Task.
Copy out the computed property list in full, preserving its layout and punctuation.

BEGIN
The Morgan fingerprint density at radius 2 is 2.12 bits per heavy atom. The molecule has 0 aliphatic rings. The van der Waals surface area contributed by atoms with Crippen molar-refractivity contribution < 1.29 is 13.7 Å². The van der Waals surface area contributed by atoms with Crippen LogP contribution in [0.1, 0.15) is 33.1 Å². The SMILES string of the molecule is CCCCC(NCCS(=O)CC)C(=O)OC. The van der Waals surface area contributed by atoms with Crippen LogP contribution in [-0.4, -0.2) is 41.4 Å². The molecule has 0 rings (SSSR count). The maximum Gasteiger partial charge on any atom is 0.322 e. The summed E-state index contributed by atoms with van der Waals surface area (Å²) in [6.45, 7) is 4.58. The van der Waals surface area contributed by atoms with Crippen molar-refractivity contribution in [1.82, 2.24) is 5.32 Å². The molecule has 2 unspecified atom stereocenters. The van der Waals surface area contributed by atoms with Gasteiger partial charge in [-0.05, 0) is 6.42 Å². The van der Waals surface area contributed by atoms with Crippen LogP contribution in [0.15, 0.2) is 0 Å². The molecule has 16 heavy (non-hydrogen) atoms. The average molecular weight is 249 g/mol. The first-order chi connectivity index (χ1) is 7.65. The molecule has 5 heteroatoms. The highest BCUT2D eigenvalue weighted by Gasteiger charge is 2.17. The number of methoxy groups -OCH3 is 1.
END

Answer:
The Morgan fingerprint density at radius 2 is 2.12 bits per heavy atom. The molecule has 0 aliphatic rings. The van der Waals surface area contributed by atoms with Crippen molar-refractivity contribution < 1.29 is 13.7 Å². The van der Waals surface area contributed by atoms with Crippen LogP contribution in [0.1, 0.15) is 33.1 Å². The SMILES string of the molecule is CCCCC(NCCS(=O)CC)C(=O)OC. The van der Waals surface area contributed by atoms with Crippen LogP contribution in [-0.4, -0.2) is 41.4 Å². The molecule has 0 rings (SSSR count). The maximum Gasteiger partial charge on any atom is 0.322 e. The summed E-state index contributed by atoms with van der Waals surface area (Å²) in [6.45, 7) is 4.58. The van der Waals surface area contributed by atoms with Crippen molar-refractivity contribution in [1.82, 2.24) is 5.32 Å². The molecule has 2 unspecified atom stereocenters. The van der Waals surface area contributed by atoms with Gasteiger partial charge in [-0.05, 0) is 6.42 Å². The van der Waals surface area contributed by atoms with Crippen LogP contribution in [0.15, 0.2) is 0 Å². The molecule has 16 heavy (non-hydrogen) atoms. The average molecular weight is 249 g/mol. The first-order chi connectivity index (χ1) is 7.65. The molecule has 5 heteroatoms. The highest BCUT2D eigenvalue weighted by Gasteiger charge is 2.17. The number of methoxy groups -OCH3 is 1.